President Barack Obama greets filmmaker George Lucas. Lucas was awarded the National Medal of Arts for his cinematic work. A military aide prepares to hand the medal to the president. (Caleigh Bourgeois/SHFWire)

President awards medals to writers, artists

WASHINGTON – Rarely does one see the creator of “Star Wars,” an opera star and a sportswriter in the same room. What makes it even rarer is when that room is in the White House. Filmmaker George Lucas, opera diva Renée Flemingand sportswriter Frank Deford were three of 24 recipients of the 2012 National Medals of Arts and National Humanities Medals. The medals were awarded Wednesday at a ceremony in the East Room of the White House by President Barack Obama. First lady Michelle Obama attended.

A sign marks an area restricted by the U.S. Border Patrol near the line between Juarez and El Paso. (Mariana Dell/

House Republicans fume over border security issues

WASHINGTON – On the same day the Senate passed an immigration reform bill, a small group of House Republicans voiced concerns over border security problems.

Republican members of the House Subcommittee on National Security on Oversight and Government Reform brought up numerous concerns for border patrol executives about a new report and border security in general at a hearing Thursday. The Government Accountability Office testified about a report, also released Thursday, that said a $1 billion tax-funded border security program had failed. The Secure Border Initiative Network used technology to create a so-called “virtual fence.” Deemed a failure four years after it began, the program was shut down in 2011. “I know you can never satisfy any government agency’s appetite for money or land, but I’m really skeptical as to whether we can officially and effectively spend all the money we’re throwing at this effort,” Rep. John J. Duncan, R-Tenn., said. Rep. Jason Chaffetz, R-Utah, the subcommittee chair, said his main concern is that border agents do not track immigrants and international visitors when they leave the United States.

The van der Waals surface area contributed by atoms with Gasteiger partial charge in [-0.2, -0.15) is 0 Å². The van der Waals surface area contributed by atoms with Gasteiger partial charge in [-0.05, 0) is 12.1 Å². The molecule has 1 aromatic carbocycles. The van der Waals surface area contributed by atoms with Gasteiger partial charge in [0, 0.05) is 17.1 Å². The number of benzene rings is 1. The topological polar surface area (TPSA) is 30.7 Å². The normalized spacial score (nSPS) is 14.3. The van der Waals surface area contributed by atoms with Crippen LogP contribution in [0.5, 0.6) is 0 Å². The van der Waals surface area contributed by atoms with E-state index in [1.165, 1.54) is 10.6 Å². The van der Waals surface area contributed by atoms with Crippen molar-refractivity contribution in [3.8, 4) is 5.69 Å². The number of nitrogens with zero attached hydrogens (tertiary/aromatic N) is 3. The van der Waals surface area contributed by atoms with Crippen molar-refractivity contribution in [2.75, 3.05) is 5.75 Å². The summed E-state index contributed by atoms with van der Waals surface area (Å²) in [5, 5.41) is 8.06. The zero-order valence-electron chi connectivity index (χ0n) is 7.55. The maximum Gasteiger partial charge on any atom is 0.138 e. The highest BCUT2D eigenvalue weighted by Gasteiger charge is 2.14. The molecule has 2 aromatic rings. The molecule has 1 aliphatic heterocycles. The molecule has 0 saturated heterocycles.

Affirmative action returned to lower court, Title VII of Civil Rights Act further defined

WASHINGTON – In a day full of discrimination decisions, the Supreme Court sent an affirmative action case back to a lower court and ruled on a critical aspect of the Civil Rights Act of 1964. The court did not decide whether the University of Texas at Austin acted unconstitutionally in using race as a factor for admissions, leaving the debate over affirmative action unresolved. Justices said that the university must prove to an appeals court that using affirmative action in its admissions process achieves educational benefits from diversity. Essentially, the school must define its criteria for using affirmative action before a decision can be reached. “The particular admissions process used for this objective is subject to judicial review.